(CNN) — What drives a woman to walk for 1,000 days?
Sarah Marquis' journey took her through two continents, six countries and eight pairs of walking boots.
It took her three years, 3,000 cups of tea and she did the journey alone, on foot.
Marquis' route took her 10,000 miles across the globe.
"It was a dream of mine," she says. "It was a response to the calling I've got inside me. I want to understand nature and what I'm made of at a deeper level."
Marquis, now 43, was born in a small village in northern Switzerland's Jura Mountains.
She says she grew up curious and spent most of her childhood running wild in the Swiss countryside, climbing trees and watching birds.
When she was eight she ran off with her dog and spent the night in a cave.
"You don't become an adventurer, you are one," she says.
Marquis pored over maps in preparation for her journey.
As she grew older her adventures became grander and more far-flung.
Over the years she's hiked New Zealand, crossed the United States, walked 14,000 kilometers across the Australian outback and trekked the Andes.
But in 2010 she set out on the ultimate odyssey.
Her three-year journey took her from Siberia, through the Gobi Desert, China, Laos and Thailand.
She then boarded a cargo boat bound for Brisbane and walked across the entire Australian continent, ending her three-year journey under a tree in the desert, a tree she first found a decade before.
Struggle to find food
Marquis first turned her hand to hunting at the age of seven, when she was tasked with weeding slugs out of the family vegetable patch.
Living off the land has been a recurring theme in her adventures, but one of the biggest takeaways from this experience was discovering how hard it was.
"I wanted to go back to human origins -- Aborigines lived like this 60,000 years ago," says Marquis. "But I realized the difficulties and hardships there were in finding enough food.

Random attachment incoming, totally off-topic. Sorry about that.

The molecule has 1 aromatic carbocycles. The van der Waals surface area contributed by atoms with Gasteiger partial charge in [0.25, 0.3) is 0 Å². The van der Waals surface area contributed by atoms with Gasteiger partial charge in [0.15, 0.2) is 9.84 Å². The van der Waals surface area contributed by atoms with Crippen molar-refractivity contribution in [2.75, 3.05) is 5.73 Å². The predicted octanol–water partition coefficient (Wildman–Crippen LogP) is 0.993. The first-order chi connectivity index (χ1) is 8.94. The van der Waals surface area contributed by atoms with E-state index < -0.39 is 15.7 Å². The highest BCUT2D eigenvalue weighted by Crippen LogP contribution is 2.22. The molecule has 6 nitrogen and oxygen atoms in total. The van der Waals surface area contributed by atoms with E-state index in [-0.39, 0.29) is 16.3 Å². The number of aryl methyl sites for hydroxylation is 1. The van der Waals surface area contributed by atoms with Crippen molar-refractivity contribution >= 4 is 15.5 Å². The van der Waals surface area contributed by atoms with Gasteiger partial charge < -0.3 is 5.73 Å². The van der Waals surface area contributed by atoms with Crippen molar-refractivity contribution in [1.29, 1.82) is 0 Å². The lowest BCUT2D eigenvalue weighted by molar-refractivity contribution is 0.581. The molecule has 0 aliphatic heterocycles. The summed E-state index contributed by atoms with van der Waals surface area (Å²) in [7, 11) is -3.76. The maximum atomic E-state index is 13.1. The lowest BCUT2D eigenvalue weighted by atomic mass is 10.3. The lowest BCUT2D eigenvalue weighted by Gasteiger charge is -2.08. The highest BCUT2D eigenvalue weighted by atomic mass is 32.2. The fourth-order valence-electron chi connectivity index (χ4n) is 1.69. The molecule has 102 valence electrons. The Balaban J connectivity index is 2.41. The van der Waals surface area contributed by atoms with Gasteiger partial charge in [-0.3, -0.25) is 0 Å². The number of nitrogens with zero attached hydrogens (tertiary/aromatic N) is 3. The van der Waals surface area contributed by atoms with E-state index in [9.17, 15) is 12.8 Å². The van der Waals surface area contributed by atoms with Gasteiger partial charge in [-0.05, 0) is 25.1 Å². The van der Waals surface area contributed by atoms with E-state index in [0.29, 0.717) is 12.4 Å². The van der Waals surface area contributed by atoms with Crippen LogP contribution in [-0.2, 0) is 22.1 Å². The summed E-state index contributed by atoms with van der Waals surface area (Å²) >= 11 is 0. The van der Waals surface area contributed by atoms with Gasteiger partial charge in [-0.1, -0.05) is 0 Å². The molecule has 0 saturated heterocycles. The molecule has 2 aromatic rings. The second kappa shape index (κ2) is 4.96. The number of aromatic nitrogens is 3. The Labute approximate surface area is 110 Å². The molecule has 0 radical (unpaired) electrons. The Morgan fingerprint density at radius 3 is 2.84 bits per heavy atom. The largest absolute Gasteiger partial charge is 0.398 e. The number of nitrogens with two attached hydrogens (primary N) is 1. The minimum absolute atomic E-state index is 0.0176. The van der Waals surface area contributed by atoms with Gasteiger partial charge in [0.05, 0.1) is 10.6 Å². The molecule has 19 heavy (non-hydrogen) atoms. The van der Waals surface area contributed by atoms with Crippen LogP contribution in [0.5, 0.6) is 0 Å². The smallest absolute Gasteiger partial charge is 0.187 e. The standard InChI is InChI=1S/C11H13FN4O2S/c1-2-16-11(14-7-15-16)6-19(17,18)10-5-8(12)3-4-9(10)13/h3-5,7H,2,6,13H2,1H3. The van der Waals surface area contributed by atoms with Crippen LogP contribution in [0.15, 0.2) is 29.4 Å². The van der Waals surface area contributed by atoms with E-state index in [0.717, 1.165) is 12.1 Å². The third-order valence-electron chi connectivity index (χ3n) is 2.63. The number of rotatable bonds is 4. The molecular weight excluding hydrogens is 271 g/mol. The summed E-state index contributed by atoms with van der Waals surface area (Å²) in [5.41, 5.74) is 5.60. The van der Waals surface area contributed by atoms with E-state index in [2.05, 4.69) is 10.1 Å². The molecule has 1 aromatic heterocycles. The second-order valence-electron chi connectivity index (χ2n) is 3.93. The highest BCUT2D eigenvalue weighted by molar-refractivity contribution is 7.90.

"It made me think about the challenges we face in finding enough food for the whole planet."
Finding food was just one of the many obstacles Marquis had to overcome on her journey.
Marquis estimates she drank roughly 3,000 cups of tea on her hike.
She also had to keep her mind active and her body safe, both of which presented their own challenges.
"I had to keep my ultimate goal in mind," she says.
"But at the same time just think about one step at a time -- and try and stay in the present. I always had to stay alert and focused."
This was particularly important during several threatening situations.
"I was camping in the Gobi Desert, and at 5 a.m. one morning five wolves came howling around my tent," she says.
Rather than be terrified, Marquis says it gave her a "sense of belonging to the planet."
"Nature can go on without us being human," she adds.
'Sometimes I wish I had a man's muscles'
Sadly, but maybe not surprisingly, the event that scared her the most relates to humans.
She says was attacked by gun-wielding drug lords in the Laos jungle in the middle of the night, an event that she says shook her.
"I am proud to be a woman," she says, "but sometimes I wish I had a man's muscles and hair everywhere."
She doesn't leverage her femininity in discussions around her accomplishments, but equally doesn't deny she's faced additional challenges due to her gender.
"I had to disguise myself as a man in certain countries that lack rights for women," says Marquis.
"In parts of China, for example, any woman alone is considered a prostitute."
Marquis says anyone could replicate her journey if they set their mind to it.
"There are not that many adventurous women, and I'm proud to be a free woman who can act as a reminder for all the women throughout the world who are still fighting for that freedom."
Marquis is an established speaker and has just published a book about her experiences over the three years.
Even so, she insists she's just "the girl next door" and is firm in her belief that anyone can have an adventure if they set their mind to it.
It might not be a 1,000-day walk, but "we all have an adventure hidden inside of us," she says.
"In the middle of the Gobi Desert -- it's inner strength that's important, and there, we are all the same."